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Chapter 5

Social Responsibility and Managerial


Ethics
LEARNING OUTLINE
Follow this Learning Outline as you read and study this chapter.

• What Is Social Responsibility?


– Contrast the classical and socio-economic views of social
responsibility.
– Discuss the role that stakeholders play in the four
approaches to social responsibility.
LEARNING OUTLINE (cont’d)
Follow this Learning Outline as you read and study this chapter.

• Social Responsibility and Economic Performance


– Explain what research studies have shown about the
relationship between an organization’s social involvement
and its economic performance.
LEARNING OUTLINE (cont’d)
Follow this Learning Outline as you read and study this chapter.

• Values-based Management
– Discuss the four purposes that shared values serve.
– Describe the relationship of values-based management to
ethics.
LEARNING OUTLINE (cont’d)
Follow this Learning Outline as you read and study this chapter.

• Managerial Ethics
– Contrast the four views of ethics.
– Discuss the factors that affect ethical and unethical behaviour.
– Discuss the six determinants of issue intensity.
– Explain codes of ethics and how their effectiveness can be improved.
– Describe the important roles managers play in encouraging ethical
behaviour.
– Discuss how managers and organizations can protect employees who
raise ethical issues or concerns.
What Is Social Responsibility?

• The Classical View


– Maximize profits for the benefit of the
stockholders
– Doing “social good” unjustifiably increases costs
What Is Social Responsibility?
(cont’d)
• The Socio-economic View
– Management should also protect and improve
society’s welfare
– Corporations are responsible not only to
stockholders
– Firms have a moral responsibility to larger
society “to do the right thing”
Exhibit 4.1 Approaches to Social
Responsibility

Obstructionist Defensive Accommodative Proactive


Approach Approach Approach Approach

Disregard Minimal Moderate Strong


for social commitment commitment commitment
responsibility to social to social to social
responsibility responsibility responsibility

No Social Responsibility High Social Responsibility

Source: Adapted from S.L. Wartick and P.L. Cochran, “The Evolution of the Corporate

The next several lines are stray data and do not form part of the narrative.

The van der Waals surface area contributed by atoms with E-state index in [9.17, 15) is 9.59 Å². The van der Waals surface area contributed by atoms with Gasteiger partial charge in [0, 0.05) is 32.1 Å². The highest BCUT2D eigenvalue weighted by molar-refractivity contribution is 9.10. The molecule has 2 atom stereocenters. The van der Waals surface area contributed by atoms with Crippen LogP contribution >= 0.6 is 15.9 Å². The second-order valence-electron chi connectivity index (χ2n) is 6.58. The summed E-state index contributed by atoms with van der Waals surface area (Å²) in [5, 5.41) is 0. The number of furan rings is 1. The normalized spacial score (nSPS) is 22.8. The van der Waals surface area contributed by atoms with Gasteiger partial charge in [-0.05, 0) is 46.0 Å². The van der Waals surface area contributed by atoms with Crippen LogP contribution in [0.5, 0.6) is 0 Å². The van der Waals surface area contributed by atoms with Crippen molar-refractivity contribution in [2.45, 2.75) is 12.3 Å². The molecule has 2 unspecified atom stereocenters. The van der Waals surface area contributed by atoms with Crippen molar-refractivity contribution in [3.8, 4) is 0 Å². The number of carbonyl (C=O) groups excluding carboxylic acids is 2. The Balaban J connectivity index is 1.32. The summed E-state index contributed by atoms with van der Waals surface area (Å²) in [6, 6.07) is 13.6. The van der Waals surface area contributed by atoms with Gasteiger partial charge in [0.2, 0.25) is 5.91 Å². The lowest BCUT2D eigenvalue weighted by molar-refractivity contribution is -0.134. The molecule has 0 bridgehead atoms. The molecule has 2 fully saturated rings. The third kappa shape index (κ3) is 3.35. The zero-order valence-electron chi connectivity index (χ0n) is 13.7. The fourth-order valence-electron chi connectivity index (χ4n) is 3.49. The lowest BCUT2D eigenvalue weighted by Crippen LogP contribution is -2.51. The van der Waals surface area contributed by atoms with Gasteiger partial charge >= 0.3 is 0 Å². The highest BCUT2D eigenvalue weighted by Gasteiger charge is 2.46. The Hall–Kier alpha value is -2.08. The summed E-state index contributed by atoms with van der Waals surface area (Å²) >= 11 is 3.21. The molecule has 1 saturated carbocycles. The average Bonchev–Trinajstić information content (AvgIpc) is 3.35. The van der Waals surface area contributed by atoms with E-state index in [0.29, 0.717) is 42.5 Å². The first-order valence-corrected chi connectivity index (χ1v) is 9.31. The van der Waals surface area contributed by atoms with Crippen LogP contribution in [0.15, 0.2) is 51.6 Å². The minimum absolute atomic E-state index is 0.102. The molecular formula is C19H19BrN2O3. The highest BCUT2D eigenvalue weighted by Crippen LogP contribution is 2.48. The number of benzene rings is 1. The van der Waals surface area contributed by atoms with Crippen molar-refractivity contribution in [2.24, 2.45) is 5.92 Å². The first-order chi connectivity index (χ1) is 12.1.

Social Performance Model,” Academy of Management Review, October 1985, p. 766.
Exhibit 4.2 Arguments For and
Against Social Responsibility
• For
– Public expectations • Against
– Long-run profits – Violation of profit
– Ethical obligation maximization
– Public image – Dilution of purpose
– Better environment – Costs
– Discouragement of further
governmental regulation – Too much power
– Balance of responsibility and – Lack of skills
power – Lack of accountability
– Stockholder interests
– Possession of resources
– Superiority of prevention over cure
Values-based Management
• Values-based Management
– Managers establish and uphold an organization’s shared
values
• Purposes of Shared Values
– Guiding managerial decisions
– Shaping employee behaviour
– Influencing the direction of marketing efforts
– Building team spirit
• The Bottom Line on Shared Corporate Values
– An organization’s values are reflected in the decisions and
actions of its employees
Exhibit 4.3 Purposes of Shared
Values
SHARED
ORGANIZATIONAL
VALUES

Guide Managers' Shape Employee Influence Build Team Spirit


Decisions and Actions Behavior Marketing Efforts
Percentage of
Exhibit 4.4 Core Value Respondents

Stated Values of Customer satisfaction 77%

Organizations
Ethics/integrity 76%
Accountability 61%
Respect for others 59%
Open communication 51%
Profitability 49%
Teamwork 47%
Innovation/change 47%
Continuous learning 43%
Positive work environment 42%
Diversity 41%
Community service 38%
Trust 37%
Social responsibility 33%
Security/safety 33%
Empowerment 32%
Employee job satisfaction 31%
Have fun 24%
Source: “AMA Corporate Values Survey,” (www.amanet.org), October 30, 2002.
Managerial Ethics

• Ethics Defined
– The rules and principles that define right and
wrong conduct
• Four Views of Ethics
– Utilitarian view
– Rights view